August 10th, 2011 | Published in Political Economy
Years ago, I had a brief infatuation the theory of peak oil. This is the idea that we are now reaching, or will soon reach, a point at which the total amount of oil being produced in the world begins to decline due to a lack of new discoveries. Since the global economy is still highly dependent on oil to fuel economic growth, this is obviously a big problem.
People often talk about “running out” of oil, but that is not really the right way to think about it–the effects of diminishing reserves of easily accessible oil will be more complex than that. Hegel and Marx liked to talk about the dialectical relationship between “essence” and “form of appearance”: the former is the more fundamental but not directly perceptible substance of things, while the latter is the concrete form in which those essences are reflected. Marx saw his work as an attempt to work from capitalism’s form of appearance–wages, profits and rent, markets, business cycles, and so on–to its underlying essential forms, which turned out to be value and the process of capital accumulation.
With regard to oil, the essence of the situation is more or less as the peak oilers have it: less new oil reserves are being discovered, and what is discovered is much more difficult to extract. However, the form of appearance of this crisis will not necessarily be skyrocketing oil prices, as everyone seems to assume. Paradoxically, the aftermath of peak oil may turn out to be a period of low oil prices, accompanied by a prolonged global economic slump.
How is this possible? Well, think about the sequence of events that would unfold as the supply of oil declines. It’s true that all things being equal, an additional barrel of oil should become more expensive. With most commodities, we would expect this to lead to people consuming less oil, leading to the price falling again. This is more or less the optimistic view of the situation: as oil becomes expensive, there will be an incentive to switch to other more sustainable energy sources, and everything will be OK in the long run.
However, oil is not a normal commodity–it is highly inelastic, meaning that large changes in price have only a small effect on the demand for oil. This is because we are so dependent on oil, and there are still no good large-scale substitutes for it. It is, at the very least, uncertain whether we will actually be able to make a smooth transition to solar, wind, and other green sources of energy.
But if demand for oil is inelastic, then a rise in price will mean that everyone in the economy will have to spend more money on oil and oil-derived products, and less on anything else. This additional revenue will mostly be captured by oil companies and the governments of the big oil-producing countries, which will seek to reinvest their profits in the economy. But there will be a major shortfall in demand, precisely because the rest of the economy is being starved of demand because of high oil and gas prices.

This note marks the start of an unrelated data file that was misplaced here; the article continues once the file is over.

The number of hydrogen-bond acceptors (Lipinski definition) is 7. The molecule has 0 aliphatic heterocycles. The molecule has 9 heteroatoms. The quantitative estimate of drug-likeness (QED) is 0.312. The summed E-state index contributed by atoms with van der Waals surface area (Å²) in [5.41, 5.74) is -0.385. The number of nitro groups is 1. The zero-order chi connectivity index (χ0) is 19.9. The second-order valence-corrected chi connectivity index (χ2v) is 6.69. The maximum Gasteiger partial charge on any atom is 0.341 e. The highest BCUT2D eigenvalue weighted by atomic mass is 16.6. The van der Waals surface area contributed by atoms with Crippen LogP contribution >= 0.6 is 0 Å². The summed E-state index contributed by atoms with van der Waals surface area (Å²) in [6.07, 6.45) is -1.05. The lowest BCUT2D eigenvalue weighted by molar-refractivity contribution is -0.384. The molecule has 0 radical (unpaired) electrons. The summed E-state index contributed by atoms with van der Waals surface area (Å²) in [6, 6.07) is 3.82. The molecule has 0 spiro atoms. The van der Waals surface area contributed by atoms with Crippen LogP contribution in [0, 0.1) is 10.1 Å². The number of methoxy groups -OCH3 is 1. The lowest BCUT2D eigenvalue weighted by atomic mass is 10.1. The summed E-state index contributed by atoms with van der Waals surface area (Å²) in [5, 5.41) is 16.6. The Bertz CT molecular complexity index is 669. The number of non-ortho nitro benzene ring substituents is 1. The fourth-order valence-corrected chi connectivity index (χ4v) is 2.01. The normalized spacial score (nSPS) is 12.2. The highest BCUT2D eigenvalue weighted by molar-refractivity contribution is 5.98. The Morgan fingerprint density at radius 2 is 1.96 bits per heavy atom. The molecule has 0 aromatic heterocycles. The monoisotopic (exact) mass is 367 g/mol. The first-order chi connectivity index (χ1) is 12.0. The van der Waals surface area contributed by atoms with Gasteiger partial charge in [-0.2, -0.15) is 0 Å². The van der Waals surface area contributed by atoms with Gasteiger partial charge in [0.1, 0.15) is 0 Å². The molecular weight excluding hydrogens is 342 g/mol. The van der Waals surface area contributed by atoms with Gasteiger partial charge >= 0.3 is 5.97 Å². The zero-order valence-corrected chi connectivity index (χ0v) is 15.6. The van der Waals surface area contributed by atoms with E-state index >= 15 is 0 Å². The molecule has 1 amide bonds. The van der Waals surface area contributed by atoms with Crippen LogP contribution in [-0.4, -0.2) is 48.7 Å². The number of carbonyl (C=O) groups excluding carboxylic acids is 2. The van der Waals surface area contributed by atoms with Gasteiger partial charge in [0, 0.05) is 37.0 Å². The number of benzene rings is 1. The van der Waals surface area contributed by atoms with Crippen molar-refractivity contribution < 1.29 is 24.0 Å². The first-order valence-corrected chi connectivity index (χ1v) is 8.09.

This shortfall in aggregate demand, in turn, leads to an economic slowdown. If the economy slows down enough, and there are enough idled resources, then demand for oil will also fall–leading to a fall in energy prices. Indeed, there is evidence that this is exactly what has happened in our recent recessions. And now, with stock markets tanking and another recession looming, oil prices are down again. Thus it turns out that the form of appearance of peak oil is low oil prices combined with a weak economy.
This dynamic is also relevant to “Great Stagnation”-style theories that explain weak economic growth as a function of slowing innovation. Tyler Cowen has an interesting post today in which he shows multifactor productivity in Canada, broken down by sector. It turns out that productivity is way up in the goods and manufacturing sector, but way down in mining, oil, and gas extraction. As Cowen notes, this “reflects Canada’s move from ‘suck it up with a straw’ oil to complex, high cost extraction tar sands projects and the like.”
I don’t think this dynamic is inevitable–we could, if we wanted to, invest a lot more money in de-carbonizing the economy and finding new energy sources. But that requires understanding the problem correctly, and unfortunately most people aren’t very good at thinking dialectically. So if we are in for a prolonged period of slow economic growth, people will become susceptible to all kinds of false explanations, and will be reluctant to consider the possibility that a resource constraint lies beneath the phenomenon of economic weakness.
This argument isn’t really original to me. I picked it up from Mark Jones, who was an early Internet Marxist, a founding editor of the journal Capital and Class, and an all around strange and beguiling intellectual figure. He died a number of years ago, and it’s sadly quite difficult to track down his various online writings these days. But here’s a post that lays out a somewhat more hyperbolic version of the same theory I’ve just described:
This is first of all and above all, an accumulation crisis, not a resource crisis. The oil will never run out, and most of even known, easily-accessible conventional oil reserves will probably stay underground forever and never be pumped. As for non-conventional resources like tar-sands–let alone hydrogen–they will remain mere fantasy. In the wake of a severe slow-down, neither capital–nor, crucially, effective demand–will exist capable of bringing the alternatives onstream. World capitalism can slip into a post-crash equilibrium state which can endure for decades or longer, amid unprecedented social stress and immiseration. To say this is not (obviously) to seek it or to welcome it; but only by resolutely analysing historical processes, and not by hiding from them, can we hope to positively influence outcomes.